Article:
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back to article Toshiba Portégé R600

People like netbooks for two key reasons: price and portability. Even the not-so-cheap models deliver a decent daily use performance in a form that's the peak of pick-up-and-go computing. Toshiba Portege R600 Toshiba's Portégé R600: lighter than a netbook Well, they're not at the peak any longer. Toshiba unveiled the Portégé …

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NOT a fanboy but....

It seems that for this price you'd be a fool to buy it. Heard of a MacBook Air, admittedly 500g heavier (than R600 with no drives) but has the drive, bigger screen same storage. Only thing it does not have is the 3G mobile connectivity.

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Optical Drive

I've had an Acer Aspire One for some months now and never once felt the lack of an optical drive.

True I've still got a beige box knocking around for the little bit of CD ripping and burning I do but that can (and will eventually) be replaced quite cheaply by a USB CD writer.

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Paris Hilton

70 per cent ???

70%? Are El Reg tests dumbing down to the same extent as GCSEs and A Levels?

You basically spent the review slating its looks, battery life, screen and construction. And it's bloody expensive. Yet it still gets 70%. Feels more like a 30 and a fail to me.

Still, the R600 makes the MacBook Air look like good value... And the Vaio TT.

Paris, 'cos she's dumbed down. Obviously.

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Durability

Hopefully the chassis on this machine is better than its predecessor. A colleague's R500 has developed a nasty crack after only a couple of months thanks to its eggshell thin plastic casing. Rather than go back to Toshiba, he's getting a MB.

Light's nice, but not so nice if you can't carry the machine around without swathing it in bubblewrap.

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Nearly 2 grand?!!

Do people pay that for a notebook these days?

I'd rather buy 4 netbooks and keep the other £800 thanks.

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Flexible screen

If the screen flexes, it may get pressed against the keyboard in transit, which may leave permanent marks.

I've seen this on a Vaio, which resulted (eventually) in a case to the small claims court for a refund.

The Thinkpad X301is cheaper, faster, better looking, with longer battery life and has a (non-hot)swappable drive bay.

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R500 fan boy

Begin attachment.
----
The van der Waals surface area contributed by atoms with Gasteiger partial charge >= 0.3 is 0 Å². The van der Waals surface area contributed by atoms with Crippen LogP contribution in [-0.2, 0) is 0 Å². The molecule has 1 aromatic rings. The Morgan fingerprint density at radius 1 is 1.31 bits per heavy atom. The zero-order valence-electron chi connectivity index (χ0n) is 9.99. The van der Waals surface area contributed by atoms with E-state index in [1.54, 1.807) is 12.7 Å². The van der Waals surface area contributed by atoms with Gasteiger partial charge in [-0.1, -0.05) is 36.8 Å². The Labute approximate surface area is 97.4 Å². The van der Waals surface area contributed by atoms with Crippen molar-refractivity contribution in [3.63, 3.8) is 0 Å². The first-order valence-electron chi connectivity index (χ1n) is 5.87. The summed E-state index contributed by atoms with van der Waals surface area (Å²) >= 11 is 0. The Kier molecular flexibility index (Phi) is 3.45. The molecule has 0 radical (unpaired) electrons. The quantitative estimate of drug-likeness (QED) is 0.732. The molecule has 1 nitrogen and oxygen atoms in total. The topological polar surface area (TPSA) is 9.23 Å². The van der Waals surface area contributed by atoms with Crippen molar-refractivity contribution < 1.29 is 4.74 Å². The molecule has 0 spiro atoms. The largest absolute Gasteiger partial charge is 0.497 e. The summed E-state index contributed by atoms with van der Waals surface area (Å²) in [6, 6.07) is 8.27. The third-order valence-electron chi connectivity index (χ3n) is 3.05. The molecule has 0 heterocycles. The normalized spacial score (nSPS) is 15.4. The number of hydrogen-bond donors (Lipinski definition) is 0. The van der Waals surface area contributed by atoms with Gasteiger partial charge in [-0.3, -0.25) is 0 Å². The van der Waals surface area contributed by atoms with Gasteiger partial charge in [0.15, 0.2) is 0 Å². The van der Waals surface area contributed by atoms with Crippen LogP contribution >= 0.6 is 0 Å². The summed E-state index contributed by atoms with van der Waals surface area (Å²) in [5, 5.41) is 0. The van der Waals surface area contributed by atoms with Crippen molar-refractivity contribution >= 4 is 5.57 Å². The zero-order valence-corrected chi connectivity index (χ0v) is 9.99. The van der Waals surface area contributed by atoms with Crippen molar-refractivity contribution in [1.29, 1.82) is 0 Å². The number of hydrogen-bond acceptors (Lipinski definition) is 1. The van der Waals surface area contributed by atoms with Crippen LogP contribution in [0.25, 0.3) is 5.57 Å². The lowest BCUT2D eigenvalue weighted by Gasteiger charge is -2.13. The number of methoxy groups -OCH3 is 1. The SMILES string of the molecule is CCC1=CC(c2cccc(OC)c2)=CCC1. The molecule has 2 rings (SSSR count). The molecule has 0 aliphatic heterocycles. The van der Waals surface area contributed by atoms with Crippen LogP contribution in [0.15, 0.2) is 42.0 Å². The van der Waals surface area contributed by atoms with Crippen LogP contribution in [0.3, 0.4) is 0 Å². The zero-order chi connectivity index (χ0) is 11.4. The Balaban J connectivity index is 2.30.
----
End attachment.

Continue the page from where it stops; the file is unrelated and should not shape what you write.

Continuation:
I love my R500, and bought it despied it receiving similarly mixed reviews. So light, nothing else with a DVD drive comes close and no probs so far on reliability, even if that skinny screen does seem alarmingly fragile.

I'm shocked by Reg's battery test results. I regularly get 5 hours out of my R500, so I hope this R600 sample is unrepresentative.

As for the thread comment that the Mac Air is 'only 500g heavier,' that's 500g heavier than an 850g laptop, and with the Apple you'll need to take a seperate DVD drive, and a 3g modem, so it ends up being about 2.5x the weight...

My one wish for an R700, would be for an ultra compact power supply (like the one with the Dell Mini 9). The one with the R500 weighs almost as much as the machine itself, which is just silly!

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Nice but lacking

If you can afford that then go all out for a fully equipped one with the full works, which doesn't include the Air unfortunately. Plus consider that mass is only one measurement of size - a 13" machine has a significantly larger footprint (about the biggest a plane seat can handle) than one of these ultraportables, though at the reduced dimensions the quality of screen becomes paramount, which is where the Vaio does have the edge... they seem to manage to put amazing screens in their premium tiny machines.

Have to agree with Robert that the accessories that some machines require kinda defeat the purpose - I have small and light kit that only require a power pack to travel with and NO other peripherals. I know some people say you don't need an optical drive, or RJ45 or whatever, but I personally like to rock up to a new client knowing that I can handle whatever they give me rather than sheepishly tell them that my fancy machine can't do it that way and can they accomodate my needs!

I've toyed with Porteges before and generally i find they feel flimsy, much as the TT and TX Vaios do as well. I have an SZ Vaio which is just fels great - the lid is so sturdy for its thinness (magnesium or carbon fibre?) that my work HP has some nasty lines on the screen from my (bad) habit of picking it up by the lid whilst open.

Of course, nothing beats an old Thinkpad for cockroach-esque survivability!

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Why? Just Why?

Would anyone spend more than say £1000 on any one item of PC gear especially a commodity item like a laptop?

More money than sense maybe?

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Stop

Optical drive

I'm not bothered about an optical drive. The price of this is inline with Sony's ultra-portables. And traditionally you do pay a premium for miniaturisation/low weight.

However, with some of the new netbooks coming out I struggle to see a market for any laptop priced over £800-1000.

I've got a 3Kg Asus from 4 yrs ago, still works perfectly but its 1.8GHz centrino does feel a bit slow compared to recent dual core laptops. But when I think what my laptop usage is... editing source code/text files, browsing web, watching some video/films (x264/xvid, not DVD)

That's why I'm planning to get an HP Mini 2140 when it finally arrives, technically a downgrade in processor spec, but a definite upgrade in portability (1.1Kg) and battery life (5+ hrs)

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